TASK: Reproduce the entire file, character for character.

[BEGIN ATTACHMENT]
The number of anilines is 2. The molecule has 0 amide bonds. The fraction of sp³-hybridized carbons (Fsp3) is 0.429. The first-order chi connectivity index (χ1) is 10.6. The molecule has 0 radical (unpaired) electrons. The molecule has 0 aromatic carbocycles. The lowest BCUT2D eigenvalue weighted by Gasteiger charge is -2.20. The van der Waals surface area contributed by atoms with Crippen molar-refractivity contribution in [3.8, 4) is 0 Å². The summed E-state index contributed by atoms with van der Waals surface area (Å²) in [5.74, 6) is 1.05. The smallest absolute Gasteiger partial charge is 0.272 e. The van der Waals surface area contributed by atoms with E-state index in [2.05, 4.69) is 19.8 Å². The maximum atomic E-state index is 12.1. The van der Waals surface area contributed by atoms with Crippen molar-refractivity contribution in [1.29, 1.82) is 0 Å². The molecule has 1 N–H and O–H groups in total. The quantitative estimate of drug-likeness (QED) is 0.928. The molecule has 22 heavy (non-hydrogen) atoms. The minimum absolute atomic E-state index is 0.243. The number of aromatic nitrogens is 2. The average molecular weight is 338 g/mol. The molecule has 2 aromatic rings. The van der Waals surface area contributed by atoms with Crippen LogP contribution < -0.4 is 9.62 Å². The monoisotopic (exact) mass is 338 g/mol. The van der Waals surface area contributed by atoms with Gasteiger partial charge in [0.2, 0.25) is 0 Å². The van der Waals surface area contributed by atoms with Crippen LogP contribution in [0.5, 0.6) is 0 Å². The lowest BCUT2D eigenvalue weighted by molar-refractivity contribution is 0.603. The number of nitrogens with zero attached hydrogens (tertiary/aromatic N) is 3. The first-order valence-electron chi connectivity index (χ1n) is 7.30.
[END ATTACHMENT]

The number of anilines is 2. The molecule has 0 amide bonds. The fraction of sp³-hybridized carbons (Fsp3) is 0.429. The first-order chi connectivity index (χ1) is 10.6. The molecule has 0 radical (unpaired) electrons. The molecule has 0 aromatic carbocycles. The lowest BCUT2D eigenvalue weighted by Gasteiger charge is -2.20. The van der Waals surface area contributed by atoms with Crippen molar-refractivity contribution in [3.8, 4) is 0 Å². The summed E-state index contributed by atoms with van der Waals surface area (Å²) in [5.74, 6) is 1.05. The smallest absolute Gasteiger partial charge is 0.272 e. The van der Waals surface area contributed by atoms with E-state index in [2.05, 4.69) is 19.8 Å². The maximum atomic E-state index is 12.1. The van der Waals surface area contributed by atoms with Crippen molar-refractivity contribution in [1.29, 1.82) is 0 Å². The molecule has 1 N–H and O–H groups in total. The quantitative estimate of drug-likeness (QED) is 0.928. The molecule has 22 heavy (non-hydrogen) atoms. The minimum absolute atomic E-state index is 0.243. The number of aromatic nitrogens is 2. The average molecular weight is 338 g/mol. The molecule has 2 aromatic rings. The van der Waals surface area contributed by atoms with Crippen LogP contribution < -0.4 is 9.62 Å². The monoisotopic (exact) mass is 338 g/mol. The van der Waals surface area contributed by atoms with Gasteiger partial charge in [0.2, 0.25) is 0 Å². The van der Waals surface area contributed by atoms with Crippen LogP contribution in [0.5, 0.6) is 0 Å². The lowest BCUT2D eigenvalue weighted by molar-refractivity contribution is 0.603. The number of nitrogens with zero attached hydrogens (tertiary/aromatic N) is 3. The first-order valence-electron chi connectivity index (χ1n) is 7.30.